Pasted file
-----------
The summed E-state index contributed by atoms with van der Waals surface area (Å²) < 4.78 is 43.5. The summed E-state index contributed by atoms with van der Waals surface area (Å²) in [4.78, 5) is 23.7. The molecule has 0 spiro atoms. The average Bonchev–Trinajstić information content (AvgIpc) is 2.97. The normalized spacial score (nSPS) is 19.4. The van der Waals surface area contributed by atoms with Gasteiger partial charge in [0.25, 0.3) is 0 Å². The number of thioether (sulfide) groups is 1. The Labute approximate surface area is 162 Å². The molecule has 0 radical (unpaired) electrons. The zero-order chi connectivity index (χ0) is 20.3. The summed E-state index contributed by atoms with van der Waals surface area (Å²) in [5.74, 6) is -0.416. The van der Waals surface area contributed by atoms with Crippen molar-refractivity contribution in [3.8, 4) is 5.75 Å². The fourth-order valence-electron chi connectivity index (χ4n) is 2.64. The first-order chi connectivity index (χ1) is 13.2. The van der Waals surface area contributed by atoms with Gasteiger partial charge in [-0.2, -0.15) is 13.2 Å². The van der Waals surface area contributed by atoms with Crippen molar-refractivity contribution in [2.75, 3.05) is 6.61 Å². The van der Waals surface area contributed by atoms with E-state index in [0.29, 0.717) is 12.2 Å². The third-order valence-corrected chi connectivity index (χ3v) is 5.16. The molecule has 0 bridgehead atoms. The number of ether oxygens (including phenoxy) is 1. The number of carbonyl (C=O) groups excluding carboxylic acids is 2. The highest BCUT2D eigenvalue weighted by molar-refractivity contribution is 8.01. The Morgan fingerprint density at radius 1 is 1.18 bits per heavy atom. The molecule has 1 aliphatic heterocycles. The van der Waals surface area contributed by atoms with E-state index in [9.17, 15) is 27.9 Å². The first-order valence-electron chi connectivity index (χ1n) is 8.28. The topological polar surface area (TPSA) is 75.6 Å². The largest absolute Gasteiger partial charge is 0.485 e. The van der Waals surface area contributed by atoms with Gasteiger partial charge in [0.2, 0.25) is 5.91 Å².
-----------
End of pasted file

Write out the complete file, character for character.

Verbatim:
The summed E-state index contributed by atoms with van der Waals surface area (Å²) < 4.78 is 43.5. The summed E-state index contributed by atoms with van der Waals surface area (Å²) in [4.78, 5) is 23.7. The molecule has 0 spiro atoms. The average Bonchev–Trinajstić information content (AvgIpc) is 2.97. The normalized spacial score (nSPS) is 19.4. The van der Waals surface area contributed by atoms with Gasteiger partial charge in [0.25, 0.3) is 0 Å². The number of thioether (sulfide) groups is 1. The Labute approximate surface area is 162 Å². The molecule has 0 radical (unpaired) electrons. The zero-order chi connectivity index (χ0) is 20.3. The summed E-state index contributed by atoms with van der Waals surface area (Å²) in [5.74, 6) is -0.416. The van der Waals surface area contributed by atoms with Crippen molar-refractivity contribution in [3.8, 4) is 5.75 Å². The fourth-order valence-electron chi connectivity index (χ4n) is 2.64. The first-order chi connectivity index (χ1) is 13.2. The van der Waals surface area contributed by atoms with Gasteiger partial charge in [-0.2, -0.15) is 13.2 Å². The van der Waals surface area contributed by atoms with Crippen molar-refractivity contribution in [2.75, 3.05) is 6.61 Å². The van der Waals surface area contributed by atoms with E-state index in [0.29, 0.717) is 12.2 Å². The third-order valence-corrected chi connectivity index (χ3v) is 5.16. The molecule has 0 bridgehead atoms. The number of ether oxygens (including phenoxy) is 1. The number of carbonyl (C=O) groups excluding carboxylic acids is 2. The highest BCUT2D eigenvalue weighted by molar-refractivity contribution is 8.01. The Morgan fingerprint density at radius 1 is 1.18 bits per heavy atom. The molecule has 1 aliphatic heterocycles. The van der Waals surface area contributed by atoms with E-state index in [9.17, 15) is 27.9 Å². The first-order valence-electron chi connectivity index (χ1n) is 8.28. The topological polar surface area (TPSA) is 75.6 Å². The largest absolute Gasteiger partial charge is 0.485 e. The van der Waals surface area contributed by atoms with Gasteiger partial charge in [0.2, 0.25) is 5.91 Å².